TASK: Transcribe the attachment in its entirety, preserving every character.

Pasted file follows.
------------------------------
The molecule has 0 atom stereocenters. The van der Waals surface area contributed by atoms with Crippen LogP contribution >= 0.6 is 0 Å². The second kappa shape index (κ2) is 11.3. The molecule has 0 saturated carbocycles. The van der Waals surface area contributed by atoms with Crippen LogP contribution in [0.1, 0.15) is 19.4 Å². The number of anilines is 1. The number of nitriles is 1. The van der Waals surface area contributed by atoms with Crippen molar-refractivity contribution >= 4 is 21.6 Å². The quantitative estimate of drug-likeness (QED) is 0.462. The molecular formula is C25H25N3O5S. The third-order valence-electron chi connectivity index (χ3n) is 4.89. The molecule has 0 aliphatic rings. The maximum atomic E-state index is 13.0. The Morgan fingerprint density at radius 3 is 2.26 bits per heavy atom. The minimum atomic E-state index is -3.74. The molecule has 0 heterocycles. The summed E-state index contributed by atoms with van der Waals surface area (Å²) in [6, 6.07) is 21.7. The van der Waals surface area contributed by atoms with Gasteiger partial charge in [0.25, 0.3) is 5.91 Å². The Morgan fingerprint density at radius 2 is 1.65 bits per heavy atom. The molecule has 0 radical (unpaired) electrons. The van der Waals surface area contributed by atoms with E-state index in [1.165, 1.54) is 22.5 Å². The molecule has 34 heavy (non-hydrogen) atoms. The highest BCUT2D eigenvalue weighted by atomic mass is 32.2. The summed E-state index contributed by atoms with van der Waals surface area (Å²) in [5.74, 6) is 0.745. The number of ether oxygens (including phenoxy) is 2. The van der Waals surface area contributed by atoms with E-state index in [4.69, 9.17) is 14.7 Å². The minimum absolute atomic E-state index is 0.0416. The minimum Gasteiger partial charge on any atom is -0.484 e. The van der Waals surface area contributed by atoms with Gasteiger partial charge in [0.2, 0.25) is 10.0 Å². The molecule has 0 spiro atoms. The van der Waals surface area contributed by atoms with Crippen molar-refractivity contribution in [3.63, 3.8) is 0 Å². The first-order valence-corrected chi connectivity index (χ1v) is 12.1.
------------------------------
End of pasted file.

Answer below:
The molecule has 0 atom stereocenters. The van der Waals surface area contributed by atoms with Crippen LogP contribution >= 0.6 is 0 Å². The second kappa shape index (κ2) is 11.3. The molecule has 0 saturated carbocycles. The van der Waals surface area contributed by atoms with Crippen LogP contribution in [0.1, 0.15) is 19.4 Å². The number of anilines is 1. The number of nitriles is 1. The van der Waals surface area contributed by atoms with Crippen molar-refractivity contribution >= 4 is 21.6 Å². The quantitative estimate of drug-likeness (QED) is 0.462. The molecular formula is C25H25N3O5S. The third-order valence-electron chi connectivity index (χ3n) is 4.89. The molecule has 0 aliphatic rings. The maximum atomic E-state index is 13.0. The Morgan fingerprint density at radius 3 is 2.26 bits per heavy atom. The minimum atomic E-state index is -3.74. The molecule has 0 heterocycles. The summed E-state index contributed by atoms with van der Waals surface area (Å²) in [6, 6.07) is 21.7. The van der Waals surface area contributed by atoms with Gasteiger partial charge in [0.25, 0.3) is 5.91 Å². The Morgan fingerprint density at radius 2 is 1.65 bits per heavy atom. The molecule has 0 radical (unpaired) electrons. The van der Waals surface area contributed by atoms with E-state index in [1.165, 1.54) is 22.5 Å². The molecule has 34 heavy (non-hydrogen) atoms. The highest BCUT2D eigenvalue weighted by atomic mass is 32.2. The summed E-state index contributed by atoms with van der Waals surface area (Å²) in [5.74, 6) is 0.745. The number of ether oxygens (including phenoxy) is 2. The van der Waals surface area contributed by atoms with E-state index in [4.69, 9.17) is 14.7 Å². The minimum absolute atomic E-state index is 0.0416. The minimum Gasteiger partial charge on any atom is -0.484 e. The van der Waals surface area contributed by atoms with Gasteiger partial charge in [0.2, 0.25) is 10.0 Å². The molecule has 0 spiro atoms. The van der Waals surface area contributed by atoms with Crippen molar-refractivity contribution in [3.63, 3.8) is 0 Å². The first-order valence-corrected chi connectivity index (χ1v) is 12.1.